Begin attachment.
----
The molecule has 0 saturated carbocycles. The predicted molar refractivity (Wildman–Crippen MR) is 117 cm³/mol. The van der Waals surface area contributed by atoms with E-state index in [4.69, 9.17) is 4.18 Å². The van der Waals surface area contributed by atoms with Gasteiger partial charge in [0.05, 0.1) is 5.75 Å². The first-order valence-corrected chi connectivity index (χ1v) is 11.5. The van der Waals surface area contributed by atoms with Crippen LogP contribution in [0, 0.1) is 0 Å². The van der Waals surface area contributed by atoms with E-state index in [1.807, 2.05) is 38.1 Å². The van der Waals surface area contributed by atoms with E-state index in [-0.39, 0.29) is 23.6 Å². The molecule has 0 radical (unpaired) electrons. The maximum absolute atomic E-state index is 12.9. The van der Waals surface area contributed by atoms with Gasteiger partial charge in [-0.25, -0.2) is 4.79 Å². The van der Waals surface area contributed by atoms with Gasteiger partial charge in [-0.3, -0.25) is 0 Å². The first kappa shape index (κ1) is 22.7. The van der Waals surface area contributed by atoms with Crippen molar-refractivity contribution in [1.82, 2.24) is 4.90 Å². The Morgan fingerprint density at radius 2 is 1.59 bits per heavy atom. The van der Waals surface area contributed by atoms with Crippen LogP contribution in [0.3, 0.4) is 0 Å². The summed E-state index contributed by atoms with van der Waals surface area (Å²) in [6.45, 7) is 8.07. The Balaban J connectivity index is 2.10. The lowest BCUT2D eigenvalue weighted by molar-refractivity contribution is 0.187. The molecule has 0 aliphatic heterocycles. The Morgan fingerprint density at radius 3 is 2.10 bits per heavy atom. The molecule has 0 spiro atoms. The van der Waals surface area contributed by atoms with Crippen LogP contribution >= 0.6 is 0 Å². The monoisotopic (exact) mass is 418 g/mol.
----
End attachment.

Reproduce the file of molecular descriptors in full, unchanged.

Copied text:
The molecule has 0 saturated carbocycles. The predicted molar refractivity (Wildman–Crippen MR) is 117 cm³/mol. The van der Waals surface area contributed by atoms with E-state index in [4.69, 9.17) is 4.18 Å². The van der Waals surface area contributed by atoms with Gasteiger partial charge in [0.05, 0.1) is 5.75 Å². The first-order valence-corrected chi connectivity index (χ1v) is 11.5. The van der Waals surface area contributed by atoms with Crippen LogP contribution in [0, 0.1) is 0 Å². The van der Waals surface area contributed by atoms with E-state index in [1.807, 2.05) is 38.1 Å². The van der Waals surface area contributed by atoms with E-state index in [-0.39, 0.29) is 23.6 Å². The molecule has 0 radical (unpaired) electrons. The maximum absolute atomic E-state index is 12.9. The van der Waals surface area contributed by atoms with Gasteiger partial charge in [-0.25, -0.2) is 4.79 Å². The van der Waals surface area contributed by atoms with Gasteiger partial charge in [-0.3, -0.25) is 0 Å². The first kappa shape index (κ1) is 22.7. The van der Waals surface area contributed by atoms with Crippen molar-refractivity contribution in [1.82, 2.24) is 4.90 Å². The Morgan fingerprint density at radius 2 is 1.59 bits per heavy atom. The van der Waals surface area contributed by atoms with Crippen LogP contribution in [0.3, 0.4) is 0 Å². The summed E-state index contributed by atoms with van der Waals surface area (Å²) in [6.45, 7) is 8.07. The Balaban J connectivity index is 2.10. The lowest BCUT2D eigenvalue weighted by molar-refractivity contribution is 0.187. The molecule has 0 aliphatic heterocycles. The Morgan fingerprint density at radius 3 is 2.10 bits per heavy atom. The molecule has 0 spiro atoms. The van der Waals surface area contributed by atoms with Crippen LogP contribution >= 0.6 is 0 Å². The monoisotopic (exact) mass is 418 g/mol.